New camera lens

My husband surprised me with a new camera lens for Christmas. I’m still getting used to it, as I’m still getting used to my camera. I know, I know, I’ve had the camera for a few months now, but I still haven’t mastered its features (well, no rush). I’m excited to explore my camera with my new lens, though. I plan to use it for a photo project I’ve signed up for with fellow diabetic members of an online diabetes board (more info on this sometime next week).

I took the photo below on Christmas Day with my Christmas present. What do you think?

Christmas tree 2013

Christmas tree 2013


Did I just put in “work”? I did, didn’t I? Well, I left work at the office and it will stay that way. So, no talk of work today.


I’ve been using the Endomondo app for a couple of years now to record my running, walking and other activities, but I’m not very happy with it so I am in search of a new running app. I’m now testing Runmeter. I’ve just started using it so I do not know yet if it is the replacement app that I’m looking for. Any opinion, advice or thoughts on Runmeter would be most welcome, and of course please feel free to suggest other running apps.


I recently bought a Fitbit. I thought that it would be a fun way to track my daily steps. I had a pedometer before, but I had to record my steps by hand and I always forgot to do it. With Fitbit though my iPhone or my computer records my steps for me.

Anyway, do you know how difficult it is to walk 10,000 steps a day? I found that it’s not that easy to rack up 10,000 steps daily, even for someone who lives in a city such as Tokyo where everyone generally walks everywhere. The busier I am at work, the more bound I am to my desk, the fewer steps I take in a day. Although I do yoga or other exercises on non-running days, I still prefer to walk as closely as I could to 10,000 steps a day as possible.


Speaking of 10,00 steps, have you ever wondered who came up with the number? Is it arbitrary or does it have a scientific basis? From what I can find on the internet, it seems that the goal of walking 10,000 steps a day is a promotional ploy by Japanese companies to sell pedometers. Apparently, there is no research to support this number. Yet, it has caught on. In any case, as far as I’m concerned, it seems to be a good round number to aim for each day. Even if we don’t reach that number on a daily basis, it is the effort that counts.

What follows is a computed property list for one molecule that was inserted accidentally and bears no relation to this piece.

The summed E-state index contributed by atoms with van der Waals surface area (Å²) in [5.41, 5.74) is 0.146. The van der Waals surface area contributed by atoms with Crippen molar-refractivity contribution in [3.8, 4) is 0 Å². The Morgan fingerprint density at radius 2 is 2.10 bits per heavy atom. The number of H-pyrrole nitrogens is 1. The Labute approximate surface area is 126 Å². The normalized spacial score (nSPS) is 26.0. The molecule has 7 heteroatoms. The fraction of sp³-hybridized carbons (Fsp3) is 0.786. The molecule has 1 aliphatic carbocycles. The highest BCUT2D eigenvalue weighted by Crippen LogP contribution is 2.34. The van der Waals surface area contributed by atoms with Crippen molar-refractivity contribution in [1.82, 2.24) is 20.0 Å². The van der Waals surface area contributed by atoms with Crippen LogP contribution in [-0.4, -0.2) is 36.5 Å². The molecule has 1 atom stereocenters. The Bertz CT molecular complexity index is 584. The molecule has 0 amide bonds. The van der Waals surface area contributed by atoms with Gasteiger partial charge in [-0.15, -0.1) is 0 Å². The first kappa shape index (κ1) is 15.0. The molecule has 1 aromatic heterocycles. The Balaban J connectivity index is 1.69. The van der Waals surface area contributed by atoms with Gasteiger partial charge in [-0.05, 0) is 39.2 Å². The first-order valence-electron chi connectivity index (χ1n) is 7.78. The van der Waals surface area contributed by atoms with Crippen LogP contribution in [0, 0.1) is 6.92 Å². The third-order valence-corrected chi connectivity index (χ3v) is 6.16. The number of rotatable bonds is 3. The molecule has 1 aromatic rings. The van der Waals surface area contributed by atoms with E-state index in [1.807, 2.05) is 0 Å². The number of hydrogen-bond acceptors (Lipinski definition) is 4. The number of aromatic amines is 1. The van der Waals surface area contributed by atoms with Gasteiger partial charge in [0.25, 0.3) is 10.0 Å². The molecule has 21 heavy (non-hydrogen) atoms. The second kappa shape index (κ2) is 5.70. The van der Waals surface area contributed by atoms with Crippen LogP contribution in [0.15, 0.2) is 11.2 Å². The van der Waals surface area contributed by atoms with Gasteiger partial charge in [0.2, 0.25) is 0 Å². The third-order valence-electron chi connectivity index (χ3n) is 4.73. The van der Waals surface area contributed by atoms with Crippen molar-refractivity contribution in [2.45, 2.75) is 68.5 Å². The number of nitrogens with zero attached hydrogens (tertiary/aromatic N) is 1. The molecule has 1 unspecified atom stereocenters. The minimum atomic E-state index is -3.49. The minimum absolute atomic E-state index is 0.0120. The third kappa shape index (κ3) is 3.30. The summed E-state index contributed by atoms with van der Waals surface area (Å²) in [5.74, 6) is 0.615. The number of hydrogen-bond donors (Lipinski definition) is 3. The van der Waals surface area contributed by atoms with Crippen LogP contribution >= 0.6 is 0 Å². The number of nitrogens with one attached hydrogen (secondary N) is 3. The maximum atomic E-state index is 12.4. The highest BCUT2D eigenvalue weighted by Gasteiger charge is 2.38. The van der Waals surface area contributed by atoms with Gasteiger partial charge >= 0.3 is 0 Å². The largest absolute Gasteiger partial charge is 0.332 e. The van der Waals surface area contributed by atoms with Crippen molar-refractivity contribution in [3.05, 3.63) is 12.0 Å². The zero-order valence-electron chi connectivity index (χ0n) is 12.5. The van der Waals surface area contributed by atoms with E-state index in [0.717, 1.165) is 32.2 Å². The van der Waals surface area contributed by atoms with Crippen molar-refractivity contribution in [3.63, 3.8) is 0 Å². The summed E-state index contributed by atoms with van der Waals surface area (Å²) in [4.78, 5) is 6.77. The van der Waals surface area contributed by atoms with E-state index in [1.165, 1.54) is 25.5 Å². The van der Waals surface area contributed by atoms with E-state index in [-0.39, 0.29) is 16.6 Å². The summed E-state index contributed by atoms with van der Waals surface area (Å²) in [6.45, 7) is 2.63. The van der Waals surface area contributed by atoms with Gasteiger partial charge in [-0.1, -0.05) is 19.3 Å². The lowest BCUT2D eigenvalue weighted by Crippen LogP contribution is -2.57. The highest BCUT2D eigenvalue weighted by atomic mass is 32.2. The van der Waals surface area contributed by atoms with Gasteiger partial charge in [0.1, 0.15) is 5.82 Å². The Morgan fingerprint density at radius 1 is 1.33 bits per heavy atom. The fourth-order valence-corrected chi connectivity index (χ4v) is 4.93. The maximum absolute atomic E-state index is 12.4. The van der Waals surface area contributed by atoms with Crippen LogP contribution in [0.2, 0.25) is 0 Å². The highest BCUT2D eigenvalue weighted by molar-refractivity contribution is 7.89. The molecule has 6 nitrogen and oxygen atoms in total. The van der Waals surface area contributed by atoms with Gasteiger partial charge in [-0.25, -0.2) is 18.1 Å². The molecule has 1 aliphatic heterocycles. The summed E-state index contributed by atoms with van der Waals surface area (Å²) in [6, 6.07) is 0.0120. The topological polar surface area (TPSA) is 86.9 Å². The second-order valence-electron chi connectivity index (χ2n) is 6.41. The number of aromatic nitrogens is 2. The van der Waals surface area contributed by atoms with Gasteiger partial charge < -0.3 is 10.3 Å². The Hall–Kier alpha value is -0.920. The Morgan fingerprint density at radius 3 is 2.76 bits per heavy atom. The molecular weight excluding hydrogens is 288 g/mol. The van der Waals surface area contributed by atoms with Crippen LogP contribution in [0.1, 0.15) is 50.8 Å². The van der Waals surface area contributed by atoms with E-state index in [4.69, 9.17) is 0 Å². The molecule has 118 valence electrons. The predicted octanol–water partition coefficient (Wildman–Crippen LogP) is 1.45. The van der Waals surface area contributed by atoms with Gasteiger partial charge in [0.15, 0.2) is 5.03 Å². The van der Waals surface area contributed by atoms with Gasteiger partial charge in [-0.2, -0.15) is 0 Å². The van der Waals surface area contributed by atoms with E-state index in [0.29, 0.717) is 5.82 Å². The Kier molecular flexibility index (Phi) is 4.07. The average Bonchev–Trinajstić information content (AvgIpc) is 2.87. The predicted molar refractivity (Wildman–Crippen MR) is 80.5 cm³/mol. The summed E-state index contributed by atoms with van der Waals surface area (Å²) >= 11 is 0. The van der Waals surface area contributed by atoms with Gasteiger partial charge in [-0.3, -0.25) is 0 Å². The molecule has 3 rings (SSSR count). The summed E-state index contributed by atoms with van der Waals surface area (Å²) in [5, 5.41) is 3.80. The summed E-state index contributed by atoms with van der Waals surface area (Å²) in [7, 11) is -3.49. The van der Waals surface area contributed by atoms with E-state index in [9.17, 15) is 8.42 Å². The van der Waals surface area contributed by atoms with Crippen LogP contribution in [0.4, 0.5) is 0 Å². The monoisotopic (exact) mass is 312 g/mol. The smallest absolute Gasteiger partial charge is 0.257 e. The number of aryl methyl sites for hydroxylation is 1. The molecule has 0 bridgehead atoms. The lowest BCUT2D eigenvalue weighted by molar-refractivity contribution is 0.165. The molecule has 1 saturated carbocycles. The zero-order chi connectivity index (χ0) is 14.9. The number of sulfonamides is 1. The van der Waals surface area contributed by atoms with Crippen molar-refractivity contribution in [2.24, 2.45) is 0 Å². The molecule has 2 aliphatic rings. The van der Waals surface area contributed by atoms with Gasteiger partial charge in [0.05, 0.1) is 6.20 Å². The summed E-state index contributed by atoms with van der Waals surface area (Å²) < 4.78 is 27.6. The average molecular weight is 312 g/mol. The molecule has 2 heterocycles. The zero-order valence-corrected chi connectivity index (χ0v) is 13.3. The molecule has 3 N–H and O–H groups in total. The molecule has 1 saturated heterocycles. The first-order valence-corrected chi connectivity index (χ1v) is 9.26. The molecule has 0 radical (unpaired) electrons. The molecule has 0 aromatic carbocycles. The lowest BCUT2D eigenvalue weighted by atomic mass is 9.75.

I also managed to arrange our first ski trip this winter season. Hokkaido! I’m a bit nervous because I broke my leg last March skiing, but Hokkaido should be the perfect place for me to get back on to my skis. I’m so looking forward to it! Snow, here I come.

On a sad note, this morning I heard of the ski accident of Michael Schumacher over the radio. I’d like to take this opportunity to send our prayers to Mr. Schumacher and his family for his full recovery.

Feet up

Right now, it’s time for me to put my feet up, with a glass of wine on my hand and  a good film (The Conjuring I hope qualifies as one) to relax.

Today’s walk

It was past noon when I went out for my planned walk-run. At the last minute I decided to just walk around my neighborhood with my camera. Like many neighborhoods in Japan, my area is full of short winding roads that usually lead to a dead end, or somewhere you would never expect to appear. Hence, walking and driving here are usually an adventure. I just make sure I don’t give in to the temptation to wander at night, since I am never sure where I am going to arrive.

This afternoon I discovered a small cemetery that I have not noticed before. It was tucked behind a small shrine. My neighborhood has a number of shrines and cemeteries. I’ve walked past this shrine several times, when I take the longer route to the train station. It’s lodged among apartments and houses and is easy to miss. I decide to go in. The ground was really, really small. It’s like someone’s garden. If I wasn’t looking around for a photo subject, I would have missed the narrow pathway which lead to the tiny cemetery.

The cemetery was probably no more than one and a half the size of our apartment. There was no one else there. That gave me the chance to look more closely at the graves and take some photos.


Some graves have offerings. Most of the graves have cups, some turned up, some turned down. I wonder if this reflects a practice of offering sake to the dead. I realize I don’t know much about this aspect of Japanese culture (note to self to find out more).

Speaking of sake, I spotted a grave with a full bottle of sake in a plastic bag. I was tempted to take it home with me, but I will not dare rob a grave. And who knows? Someone could be  watching me.

Sake in a cemetery

At another grave, I spotted an empty can of beer.

Who drank the beer?

I know it’s silly, but it’s tempting to ask – who drank the beer?